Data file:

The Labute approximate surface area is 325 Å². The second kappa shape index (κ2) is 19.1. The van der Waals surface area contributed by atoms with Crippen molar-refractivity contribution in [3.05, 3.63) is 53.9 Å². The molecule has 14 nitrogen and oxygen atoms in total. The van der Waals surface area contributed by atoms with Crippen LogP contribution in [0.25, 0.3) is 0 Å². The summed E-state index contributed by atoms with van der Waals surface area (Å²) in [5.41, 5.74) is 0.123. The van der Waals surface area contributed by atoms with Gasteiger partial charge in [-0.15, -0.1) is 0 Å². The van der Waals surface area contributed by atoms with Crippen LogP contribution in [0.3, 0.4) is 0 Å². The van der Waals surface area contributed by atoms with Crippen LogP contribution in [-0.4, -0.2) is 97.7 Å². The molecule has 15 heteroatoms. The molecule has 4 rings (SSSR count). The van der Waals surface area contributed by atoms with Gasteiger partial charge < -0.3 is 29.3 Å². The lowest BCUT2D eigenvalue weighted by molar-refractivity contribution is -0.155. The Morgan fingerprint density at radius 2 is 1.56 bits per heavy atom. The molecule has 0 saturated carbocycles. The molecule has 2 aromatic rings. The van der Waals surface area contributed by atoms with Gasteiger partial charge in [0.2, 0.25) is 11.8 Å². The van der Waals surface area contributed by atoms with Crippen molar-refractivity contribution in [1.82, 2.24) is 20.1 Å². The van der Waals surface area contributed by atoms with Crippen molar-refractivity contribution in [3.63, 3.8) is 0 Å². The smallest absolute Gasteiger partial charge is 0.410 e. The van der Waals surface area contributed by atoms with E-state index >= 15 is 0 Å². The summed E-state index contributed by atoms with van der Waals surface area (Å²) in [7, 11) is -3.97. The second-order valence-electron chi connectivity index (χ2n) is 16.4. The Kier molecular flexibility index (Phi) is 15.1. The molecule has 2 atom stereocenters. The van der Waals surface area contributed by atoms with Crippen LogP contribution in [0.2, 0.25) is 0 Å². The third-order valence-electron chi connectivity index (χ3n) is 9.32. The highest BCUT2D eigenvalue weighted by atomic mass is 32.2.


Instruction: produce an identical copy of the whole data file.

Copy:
The Labute approximate surface area is 325 Å². The second kappa shape index (κ2) is 19.1. The van der Waals surface area contributed by atoms with Crippen molar-refractivity contribution in [3.05, 3.63) is 53.9 Å². The molecule has 14 nitrogen and oxygen atoms in total. The van der Waals surface area contributed by atoms with Crippen LogP contribution in [0.25, 0.3) is 0 Å². The summed E-state index contributed by atoms with van der Waals surface area (Å²) in [5.41, 5.74) is 0.123. The van der Waals surface area contributed by atoms with Gasteiger partial charge in [-0.15, -0.1) is 0 Å². The van der Waals surface area contributed by atoms with Crippen LogP contribution in [0.3, 0.4) is 0 Å². The van der Waals surface area contributed by atoms with Crippen LogP contribution in [-0.4, -0.2) is 97.7 Å². The molecule has 15 heteroatoms. The molecule has 4 rings (SSSR count). The van der Waals surface area contributed by atoms with Gasteiger partial charge < -0.3 is 29.3 Å². The lowest BCUT2D eigenvalue weighted by molar-refractivity contribution is -0.155. The Morgan fingerprint density at radius 2 is 1.56 bits per heavy atom. The molecule has 0 saturated carbocycles. The molecule has 2 aromatic rings. The van der Waals surface area contributed by atoms with Gasteiger partial charge in [0.2, 0.25) is 11.8 Å². The van der Waals surface area contributed by atoms with Crippen molar-refractivity contribution in [1.82, 2.24) is 20.1 Å². The van der Waals surface area contributed by atoms with Crippen molar-refractivity contribution in [3.63, 3.8) is 0 Å². The smallest absolute Gasteiger partial charge is 0.410 e. The van der Waals surface area contributed by atoms with E-state index >= 15 is 0 Å². The summed E-state index contributed by atoms with van der Waals surface area (Å²) in [7, 11) is -3.97. The second-order valence-electron chi connectivity index (χ2n) is 16.4. The Kier molecular flexibility index (Phi) is 15.1. The molecule has 2 atom stereocenters. The van der Waals surface area contributed by atoms with Crippen LogP contribution in [0.2, 0.25) is 0 Å². The third-order valence-electron chi connectivity index (χ3n) is 9.32. The highest BCUT2D eigenvalue weighted by atomic mass is 32.2.